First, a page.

The Review notes the rich pool of fintech talent in the UK and the need for fintechs to hire such talent. The Review has set out three proposals in relation to skills and talent:

  • Retaining and upskilling adults to meet the needs of UK fintech by ensuring access to short courses from high-quality educational providers at low cost.
  • Creating a new visa Stream to enhance access to global talent for fintech scaleups.
  • Build a pipeline of fintech talent by supporting fintech scaleups to offer embedded work placements to Further Education and Higher Education students and Kickstarters.

3. Investment

The Review notes how crucial private funding has been to the success of UK fintechs. It sets out three proposals in relation to investment:

  • Expanding research and development tax credits, Enterprise Investment Scheme and Venture Capital Trusts: most founders have used tax-incentivised investment schemes, nearly half were concerned about their ability to qualify for such tax relief if their business models switched from being unregulated to regulated in the future.
  • Unlocking institutional capital to create a £1bn “Fintech Growth Fund” of sufficient scale to act as the catalyst in developing a world leading ecosystem: the government to use its influence to support the concept of a domestically funded growth capital investment vehicle focussed on fintech.
  • Improving the listing environment through free float reduction, dual class shares and relaxation of pre-emption rights: This would make the UK more competitive in initial public offerings for fintechs.
  • Creating a global family of fintech indices to enhance sector visibility: Once enough UK fintech companies have listed and formed a sub-sector, a UK index will be created for all UK fintech stocks.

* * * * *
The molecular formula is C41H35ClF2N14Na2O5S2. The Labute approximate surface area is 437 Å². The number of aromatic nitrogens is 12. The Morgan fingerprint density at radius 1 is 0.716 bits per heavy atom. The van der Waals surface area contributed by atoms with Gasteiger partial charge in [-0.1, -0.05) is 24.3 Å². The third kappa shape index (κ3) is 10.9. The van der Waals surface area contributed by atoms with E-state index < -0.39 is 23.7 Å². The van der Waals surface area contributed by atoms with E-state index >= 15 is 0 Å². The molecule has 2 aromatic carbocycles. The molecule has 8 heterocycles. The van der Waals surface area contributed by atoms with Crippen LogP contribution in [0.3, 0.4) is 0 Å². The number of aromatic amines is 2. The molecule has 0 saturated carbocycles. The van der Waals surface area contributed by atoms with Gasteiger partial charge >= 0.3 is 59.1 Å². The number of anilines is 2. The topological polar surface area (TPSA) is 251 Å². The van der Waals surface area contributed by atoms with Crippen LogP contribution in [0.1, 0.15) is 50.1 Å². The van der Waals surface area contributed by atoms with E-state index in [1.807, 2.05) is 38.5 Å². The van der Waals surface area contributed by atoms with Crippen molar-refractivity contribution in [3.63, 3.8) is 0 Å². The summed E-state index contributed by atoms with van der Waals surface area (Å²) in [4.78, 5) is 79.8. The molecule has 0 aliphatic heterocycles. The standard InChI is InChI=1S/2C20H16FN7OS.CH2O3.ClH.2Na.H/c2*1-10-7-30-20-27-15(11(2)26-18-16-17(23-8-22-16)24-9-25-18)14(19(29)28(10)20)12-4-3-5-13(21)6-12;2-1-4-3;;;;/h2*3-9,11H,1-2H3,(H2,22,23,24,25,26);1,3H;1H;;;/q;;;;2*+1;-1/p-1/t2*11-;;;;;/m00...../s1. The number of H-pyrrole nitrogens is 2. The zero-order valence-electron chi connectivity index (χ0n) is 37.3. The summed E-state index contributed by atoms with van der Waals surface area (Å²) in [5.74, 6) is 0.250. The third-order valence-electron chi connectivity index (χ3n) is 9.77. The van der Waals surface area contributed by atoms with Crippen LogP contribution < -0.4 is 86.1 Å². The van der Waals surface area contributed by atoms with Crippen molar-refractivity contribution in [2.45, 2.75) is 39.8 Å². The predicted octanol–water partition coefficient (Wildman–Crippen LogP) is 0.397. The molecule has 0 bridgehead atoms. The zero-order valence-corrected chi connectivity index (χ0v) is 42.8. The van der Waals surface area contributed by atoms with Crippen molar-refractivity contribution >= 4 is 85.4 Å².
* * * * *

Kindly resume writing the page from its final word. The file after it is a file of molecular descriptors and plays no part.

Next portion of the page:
4. International Attractiveness and Competitiveness

The Review notes that the UK government has been involved in several international initiatives and needs to make a statement about its openness post-Brexit. It has set out three proposals in relation to international attractiveness and competitiveness:

  • Delivering an international action plan for fintech: this would be a combination of public and private sector priorities and identify sectors and markets with potential to scale up.
  • Driving international collaboration through the CFIT and launching an international fintech taskforce: this would be led by government with the purpose of gathering fintech and industry to achieve progress against the “international plan for fintech”.
  • Launching an international “Fintech Credential Portfolio” (“FCP”) to support international credibility and increase the ease of doing business: this would be led by CFIT and help fintechs demonstrate an international sign of quality, resilience, trust, and standing in international markets.

5. National Connectivity

The Review notes that the UK will need to focus on scale and supporting regional specialisms to maintain its position as a fintech hub. It has set out three proposals in relation to national connectivity:

  • Nurturing the high growth potential of the top 10 fintech clusters: each cluster would produce a three-year strategy to support growth, foster specialisms, and enhance national connectivity.
  • Driving national coordination strategy through CFIT: this would include a data-led approach to maintain a national fintech data base which can be easily accessed.
  • Accelerating the development and growth of fintech clusters through further investment, such as in research and development.

The Kalifa review sets out recommendations which will be welcome to the fintech community. Its focus is UK-wide, and international, and it helps to resolve a wide range of difficult issues facing the fintech sector.

On Budget Day it seems unlikely the Chancellor will have the opportunity to incorporate any of these suggestions. However, the report invites the public and private sector to return to the report one year from publication to consider the progress made.

Article co-authored by Hannah Manning.

This article was first published in Thomson Reuters on 2 March 2021.